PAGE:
Reproduced from Descartes Labs; Chart: Axios Visuals

A new analysis from the data science company Descartes Labs helps provide a window onto how the global coronavirus pandemic is forcing dramatic changes to daily life and energy use.

Why it matters: From an oil standpoint, the huge cutbacks in travel and economic activity have caused global oil demand to crater by millions of barrels per day.

What they did: Analysts used a tracking tool that collected data from mobile devices reporting throughout the day, calculating the maximum distance moved from the first reported location.

  • Check out the chart above, which reflects a mobility metric for each country based on the median distance across all devices in their sample.

What they found: The data for the U.S. shows how the steep drop in mobility didn't begin until around March 14, "corresponding roughly with the start of widespread school closings and social distancing."

The big picture: It's part of a wider analysis published this week of changes in travel, pollution, supply chains and more.

  • In a separate part of the tracking initiative, they looked at changes in device counts at different airports for March 9–13, relative to Feb. 10–14.
  • "Airports on the West Coast, and California in particular, showed decreases of 50% or more. The decrease in device counts at most other airports ranged from 20% or 40%," they note.

Go deeper: 10 ways coronavirus is changing climate change and energy

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Fauci says White House effort to discredit him is "bizarre"

Photo: Joshua Roberts/Getty Images

Anthony Fauci told The Atlantic on Wednesday that efforts by certain White House officials to discredit him are "bizarre" and that it "ultimately hurts the president" to undermine a top health official in the middle of a pandemic.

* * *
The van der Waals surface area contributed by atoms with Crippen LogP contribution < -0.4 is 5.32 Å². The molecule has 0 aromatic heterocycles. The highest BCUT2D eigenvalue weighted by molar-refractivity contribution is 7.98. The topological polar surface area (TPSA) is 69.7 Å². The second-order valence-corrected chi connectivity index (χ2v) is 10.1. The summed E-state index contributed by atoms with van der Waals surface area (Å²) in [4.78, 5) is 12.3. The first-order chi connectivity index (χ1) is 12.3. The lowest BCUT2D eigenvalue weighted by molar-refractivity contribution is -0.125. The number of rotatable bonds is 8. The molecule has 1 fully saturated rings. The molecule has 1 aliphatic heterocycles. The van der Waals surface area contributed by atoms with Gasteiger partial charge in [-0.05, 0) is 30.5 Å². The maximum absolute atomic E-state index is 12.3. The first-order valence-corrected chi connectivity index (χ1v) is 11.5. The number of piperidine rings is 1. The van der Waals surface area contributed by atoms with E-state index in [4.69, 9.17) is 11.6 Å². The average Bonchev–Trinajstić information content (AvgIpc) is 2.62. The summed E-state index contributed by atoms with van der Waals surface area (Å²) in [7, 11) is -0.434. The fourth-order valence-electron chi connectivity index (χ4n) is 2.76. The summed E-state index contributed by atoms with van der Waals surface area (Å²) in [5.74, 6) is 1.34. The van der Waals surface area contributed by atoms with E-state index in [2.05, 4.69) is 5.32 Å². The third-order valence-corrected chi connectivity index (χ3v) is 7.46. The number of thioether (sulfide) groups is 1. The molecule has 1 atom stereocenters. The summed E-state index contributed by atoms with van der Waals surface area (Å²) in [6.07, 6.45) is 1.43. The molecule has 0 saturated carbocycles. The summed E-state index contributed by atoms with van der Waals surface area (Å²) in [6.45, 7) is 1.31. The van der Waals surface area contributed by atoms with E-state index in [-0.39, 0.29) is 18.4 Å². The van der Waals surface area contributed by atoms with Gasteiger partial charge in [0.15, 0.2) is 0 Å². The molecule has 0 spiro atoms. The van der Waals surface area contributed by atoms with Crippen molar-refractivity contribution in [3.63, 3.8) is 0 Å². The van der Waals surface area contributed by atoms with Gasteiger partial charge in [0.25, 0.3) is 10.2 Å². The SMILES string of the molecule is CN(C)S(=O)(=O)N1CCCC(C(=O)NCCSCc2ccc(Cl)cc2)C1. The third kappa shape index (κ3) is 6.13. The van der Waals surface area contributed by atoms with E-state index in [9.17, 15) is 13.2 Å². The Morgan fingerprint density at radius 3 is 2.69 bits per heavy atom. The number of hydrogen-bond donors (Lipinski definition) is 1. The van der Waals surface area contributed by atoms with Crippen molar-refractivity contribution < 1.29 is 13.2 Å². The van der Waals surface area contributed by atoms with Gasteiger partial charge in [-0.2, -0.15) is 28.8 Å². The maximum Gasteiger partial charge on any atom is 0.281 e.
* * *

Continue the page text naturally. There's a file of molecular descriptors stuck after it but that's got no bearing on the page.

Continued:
Driving the news: Fauci's comments come on the heels of a USA Today op-ed by White House trade adviser Peter Navarro, who claimed that Fauci has been "wrong about everything" related to the coronavirus that the two have interacted on. Fauci told The Atlantic: “I can’t explain Peter Navarro. He’s in a world by himself.”

3 hours ago - Health

Oklahoma Gov. Kevin Stitt tests positive for coronavirus

Oklahoma Gov. Kevin Stitt. Photo: Alex Wong/Getty Images)

Oklahoma Gov. Kevin Stitt (R) announced on Wednesday he has tested positive for the coronavirus and will self-isolate, Tulsa World reports.

Why it matters: The 47-year-old Stitt is believed to be the first governor in the U.S. to test positive. He attended President Trump's rally in Tulsa last month, which the county's health department director said likely contributed to a surge in cases in the region.

Updated 4 hours ago - Politics & Policy

Coronavirus dashboard

Illustration: Sarah Grillo/Axios

  1. Global: Total confirmed cases as of 2:30 p.m. ET: 13,397,167 — Total deaths: 580,388 — Total recoveries — 7,449,477Map.
  2. U.S.: Total confirmed cases as of 2:30 p.m. ET: 3,459,053 — Total deaths: 136,900 — Total recoveries: 1,049,098 — Total tested: 41,764,557Map.
  3. States: Alabama's GOP governor issues statewide mask mandate — Oklahoma Gov. Kevin Stitt tests positive.
  4. Politics: Fauci says White House effort to discredit him is "bizarre" — Trump says Navarro shouldn't have written op-ed attacking Fauci.